Can exercise actually slow the aging process? As demonstrated in this article from the New York Times, it appears that yes, it actually can! If a person engages in a sufficient amount and variety of activities, this can slow the aging process deep within the cells, and middle age (40s to mid-50s) is the critical time to make a difference.
The difference that exercise makes is at the cell level, specifically at the level of the telomeres. Telomeres are the part of our cells that affect how we age. Simplified, telemeres are the caps at the end of each strand of DNA that protect our chromosomes, like the plastic tips at the end of shoelaces (which, I learned from watching “Phineas & Ferb”, a Disney show that my kids love, are called “aglets” – but I digress!) As a cell ages, its telomeres naturally shorten and fray. The process can be accelerated by obesity, smoking, insomnia, diabetes and other aspects of health and lifestyle. Shortened or frayed telomeres affect how the cells can repair themselves, not to mention reproduce to recover after exertion, exercise, or an injury.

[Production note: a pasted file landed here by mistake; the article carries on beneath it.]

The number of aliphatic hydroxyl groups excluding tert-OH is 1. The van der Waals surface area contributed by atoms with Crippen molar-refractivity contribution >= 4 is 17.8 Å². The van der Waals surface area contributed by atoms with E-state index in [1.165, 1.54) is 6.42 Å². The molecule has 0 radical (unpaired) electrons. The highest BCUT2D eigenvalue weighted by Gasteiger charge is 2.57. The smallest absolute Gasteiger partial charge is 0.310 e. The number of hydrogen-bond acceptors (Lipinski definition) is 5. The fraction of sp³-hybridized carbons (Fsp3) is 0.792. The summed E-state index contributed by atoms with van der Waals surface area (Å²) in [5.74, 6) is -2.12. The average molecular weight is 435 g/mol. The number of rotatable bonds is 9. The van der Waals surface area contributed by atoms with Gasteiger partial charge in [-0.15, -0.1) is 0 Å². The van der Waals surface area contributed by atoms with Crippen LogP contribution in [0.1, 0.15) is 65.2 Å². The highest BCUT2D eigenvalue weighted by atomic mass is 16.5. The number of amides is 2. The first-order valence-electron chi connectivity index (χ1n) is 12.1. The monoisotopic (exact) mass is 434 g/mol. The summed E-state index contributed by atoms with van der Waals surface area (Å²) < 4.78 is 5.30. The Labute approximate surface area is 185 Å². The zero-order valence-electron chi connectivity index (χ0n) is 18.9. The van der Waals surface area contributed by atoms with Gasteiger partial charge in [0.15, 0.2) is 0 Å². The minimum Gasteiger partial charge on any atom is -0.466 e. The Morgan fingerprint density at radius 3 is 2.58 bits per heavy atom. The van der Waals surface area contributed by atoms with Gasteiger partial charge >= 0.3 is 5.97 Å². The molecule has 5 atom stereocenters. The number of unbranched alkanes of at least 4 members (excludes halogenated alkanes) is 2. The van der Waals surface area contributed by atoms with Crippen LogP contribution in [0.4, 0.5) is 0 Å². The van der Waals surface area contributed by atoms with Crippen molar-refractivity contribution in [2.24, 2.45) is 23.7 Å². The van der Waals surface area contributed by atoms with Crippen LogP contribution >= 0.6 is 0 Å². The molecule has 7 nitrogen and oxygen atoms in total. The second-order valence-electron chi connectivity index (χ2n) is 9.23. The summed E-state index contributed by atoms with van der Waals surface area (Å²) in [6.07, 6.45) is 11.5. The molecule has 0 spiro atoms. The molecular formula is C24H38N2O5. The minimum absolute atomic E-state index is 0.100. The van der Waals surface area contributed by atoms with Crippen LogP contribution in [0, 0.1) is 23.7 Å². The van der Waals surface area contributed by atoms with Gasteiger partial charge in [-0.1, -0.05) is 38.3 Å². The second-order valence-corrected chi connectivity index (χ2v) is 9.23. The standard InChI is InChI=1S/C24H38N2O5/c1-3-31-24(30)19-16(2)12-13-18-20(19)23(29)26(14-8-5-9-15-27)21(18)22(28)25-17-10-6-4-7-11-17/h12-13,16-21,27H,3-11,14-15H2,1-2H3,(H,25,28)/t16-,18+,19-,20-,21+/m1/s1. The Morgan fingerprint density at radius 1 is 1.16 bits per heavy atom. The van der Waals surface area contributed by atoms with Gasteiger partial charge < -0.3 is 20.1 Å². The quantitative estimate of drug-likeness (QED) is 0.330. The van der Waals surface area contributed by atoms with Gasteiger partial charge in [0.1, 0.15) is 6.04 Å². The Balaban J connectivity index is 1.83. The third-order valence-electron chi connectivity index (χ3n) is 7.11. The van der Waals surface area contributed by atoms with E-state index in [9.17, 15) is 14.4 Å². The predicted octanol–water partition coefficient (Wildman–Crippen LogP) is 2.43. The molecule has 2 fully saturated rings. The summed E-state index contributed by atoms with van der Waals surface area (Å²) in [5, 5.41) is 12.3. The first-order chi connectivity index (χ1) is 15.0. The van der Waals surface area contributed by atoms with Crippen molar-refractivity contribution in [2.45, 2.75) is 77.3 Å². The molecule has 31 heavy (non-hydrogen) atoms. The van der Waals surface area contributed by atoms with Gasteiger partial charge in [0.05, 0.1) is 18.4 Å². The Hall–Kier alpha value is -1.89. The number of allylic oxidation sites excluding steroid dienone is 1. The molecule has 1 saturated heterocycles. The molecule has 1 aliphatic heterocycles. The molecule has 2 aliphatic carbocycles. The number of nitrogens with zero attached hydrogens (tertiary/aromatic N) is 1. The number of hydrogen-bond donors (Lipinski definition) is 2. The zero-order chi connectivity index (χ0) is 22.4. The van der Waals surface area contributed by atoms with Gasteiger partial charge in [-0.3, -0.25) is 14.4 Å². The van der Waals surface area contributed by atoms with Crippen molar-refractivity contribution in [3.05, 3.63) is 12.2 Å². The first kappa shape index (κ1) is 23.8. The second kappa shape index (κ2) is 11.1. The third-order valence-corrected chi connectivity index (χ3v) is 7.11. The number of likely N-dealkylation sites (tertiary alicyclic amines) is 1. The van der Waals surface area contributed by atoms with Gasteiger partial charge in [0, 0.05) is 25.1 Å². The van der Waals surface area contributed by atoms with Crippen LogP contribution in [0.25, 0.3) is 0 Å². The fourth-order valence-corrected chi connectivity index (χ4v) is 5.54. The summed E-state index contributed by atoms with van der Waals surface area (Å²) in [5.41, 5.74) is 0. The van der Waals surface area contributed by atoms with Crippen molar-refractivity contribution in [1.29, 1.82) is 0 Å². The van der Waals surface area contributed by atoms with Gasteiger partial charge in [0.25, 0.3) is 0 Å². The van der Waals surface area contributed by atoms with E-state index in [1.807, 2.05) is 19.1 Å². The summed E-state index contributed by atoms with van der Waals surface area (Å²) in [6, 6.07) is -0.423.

There is now scientific proof that the shortening and shrinking of telomeres can be offset by exercise. Telomeres were longer in length with those that exercised the most and with the greatest variety of activity, especially between the ages of 40 to 65.
Since shorter telomeres equate to shorter lives, the take away message is that exercise is good for your cells, and therefore your body, and more exercise of a greater variety will extend your life!